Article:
Anti-spam legislation: Are we there yet?

publication date: Oct 3, 2013
author/source: Jennifer Babe

At a conference held in June 2013, Industry Canada representatives said that they expected Canada’s Anti-Spam Legislation (CASL) and the final Industry Canada Regulation would be proclaimed in the fall of 2013 and that there would be eight to 12 months lead time before the provisions went into effect.Jennifer Babe photo

Since June there has been a new Minister of Industry, James Moore, as well as several personnel changes within the ministry. That has delayed the release of the finalized Industry Canada Regulation. 

In September, affected industry groups met with the Industry Canada senior staff at a round table to give input into the draft Industry Canada Regulation. The next day, the Minister met with industry groups about the unintended consequences they foresee in CASL. At that session, the Minister told the group he did not intend any new changes to the Act except possible minor technical fixes that would be done in a budget bill, and there would be no more consultation on the revised regulation.

How it might work

Given the foregoing, the best guess on enactment of the CASL regime is:

a)  If any tweaks are made to the Act, they would happen first. Then the Industry Canada Regulation would be completed in the spring of 2014 and go into effect eight to 12 months later; or

b)  If no tweaks are made, then  Industry Canada Regulation may be proclaimed in late Fall 2013 and go into effect eight to 12 months later.

Consequently while we don’t know what final exemptions (if any) will exist for charities or not-for-profit entities, we can anticipate that some version of CASL is going to be proclaimed, and it may possibly take effect as soon as the fall of 2014.

Amid this continuing uncertainty, let’s review what we do and do not have and what charities and not-for-profits might do to anticipate CASL’s possible possibly as soon as a  year from now:

What we know and have so far

  • There is a statute passed (“An Act to promote the efficiency and adaptability of the Canadian economy by regulating certain activities that discourage reliance on electronic means of carrying out commercial activities, and to amend the Canadian Radio-television and Telecommunications Commission Act, the Competition Act, the Personal Information Protection and Electronic Documents Act and the Telecommunications Act (S.C. 2010, c. 23”), but it is not yet proclaimed.  There is no official short title for this Act.  It is unofficially referred to as “Canada’s Anti-Spam Legislation” or “CASL.”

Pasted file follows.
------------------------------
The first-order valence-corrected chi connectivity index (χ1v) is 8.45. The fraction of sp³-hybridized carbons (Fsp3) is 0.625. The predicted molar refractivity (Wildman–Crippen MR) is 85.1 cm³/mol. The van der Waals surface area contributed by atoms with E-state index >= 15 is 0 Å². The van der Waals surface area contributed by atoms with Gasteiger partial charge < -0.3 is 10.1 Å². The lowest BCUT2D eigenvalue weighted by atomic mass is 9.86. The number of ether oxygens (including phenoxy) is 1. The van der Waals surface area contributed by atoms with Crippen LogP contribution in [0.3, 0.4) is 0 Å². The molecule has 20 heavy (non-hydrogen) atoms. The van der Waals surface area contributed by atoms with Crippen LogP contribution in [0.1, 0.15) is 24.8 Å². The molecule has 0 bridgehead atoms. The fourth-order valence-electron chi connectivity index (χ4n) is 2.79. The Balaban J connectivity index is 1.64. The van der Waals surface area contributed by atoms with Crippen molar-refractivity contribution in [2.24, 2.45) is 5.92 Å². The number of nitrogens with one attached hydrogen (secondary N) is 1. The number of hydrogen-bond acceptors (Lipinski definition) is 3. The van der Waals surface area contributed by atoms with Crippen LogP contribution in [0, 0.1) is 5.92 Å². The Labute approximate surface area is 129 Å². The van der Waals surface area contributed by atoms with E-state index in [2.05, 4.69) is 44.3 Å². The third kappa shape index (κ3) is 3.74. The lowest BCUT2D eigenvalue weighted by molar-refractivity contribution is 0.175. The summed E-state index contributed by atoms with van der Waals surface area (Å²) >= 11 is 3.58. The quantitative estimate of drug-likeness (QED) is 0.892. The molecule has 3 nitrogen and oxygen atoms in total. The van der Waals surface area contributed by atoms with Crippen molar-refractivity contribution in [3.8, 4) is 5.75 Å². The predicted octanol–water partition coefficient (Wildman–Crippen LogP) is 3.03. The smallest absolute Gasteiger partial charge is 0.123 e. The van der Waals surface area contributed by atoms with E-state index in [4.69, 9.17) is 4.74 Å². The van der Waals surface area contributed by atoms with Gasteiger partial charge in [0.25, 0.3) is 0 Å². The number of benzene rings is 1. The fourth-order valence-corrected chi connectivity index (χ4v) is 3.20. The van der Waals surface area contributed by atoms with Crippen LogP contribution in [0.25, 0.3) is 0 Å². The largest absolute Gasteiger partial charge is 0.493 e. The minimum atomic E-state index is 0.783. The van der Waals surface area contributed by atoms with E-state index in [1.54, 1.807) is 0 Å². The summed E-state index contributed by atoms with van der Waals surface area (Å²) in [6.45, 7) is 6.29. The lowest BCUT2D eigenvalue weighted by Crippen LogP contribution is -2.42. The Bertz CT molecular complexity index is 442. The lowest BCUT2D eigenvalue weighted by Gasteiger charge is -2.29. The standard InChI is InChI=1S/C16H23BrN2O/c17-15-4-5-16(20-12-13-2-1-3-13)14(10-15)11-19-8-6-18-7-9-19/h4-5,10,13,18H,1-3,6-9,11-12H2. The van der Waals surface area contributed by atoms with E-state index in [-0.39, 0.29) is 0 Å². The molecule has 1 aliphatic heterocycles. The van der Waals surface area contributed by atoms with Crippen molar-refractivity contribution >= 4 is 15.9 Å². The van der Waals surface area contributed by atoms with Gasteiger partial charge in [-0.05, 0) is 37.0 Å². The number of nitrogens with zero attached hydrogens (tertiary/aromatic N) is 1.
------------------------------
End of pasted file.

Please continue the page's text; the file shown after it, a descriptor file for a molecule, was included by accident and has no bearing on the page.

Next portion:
• We have the CRTC Regulation. Canadian Radio and Television Commission (“CRTC”) has the power to make as well as to enforce regulations.  The CRTC’s Electronic Commerce Protection Regulation was published in March 2012. It provides the rules on the form and content of a commercial electronic message (a “CEM”).
  • We have two Guidelines under the CRTC regulations, 2012-548 - Guidelines on the interpretation of the CRTC Regulation and  2012-549 - Guidelines on the use of toggling as a means of obtaining express  consent under CASL.

What don’t we know?

  • We are missing a regulation. In January 2013 Industry Canada sent out an updated draft of the Governor in Council regulation to CASL for comment until February 4, 2013.  Over 50 submissions were received. This regulation defines and clarifies various exemptions under CASL, and prescribes requirements where consent is to be obtained on behalf of a third party.  Industry Canada is still working on completing text of the Industry Canada Regulation and has feedback from the two sets of round table discussions to consider in their drafting.
  • We don’t know exactly when CASL will come into effect, but as noted above, proclamation may be later this fall with an in-force date some eight to 12 months later.

How should we prepare?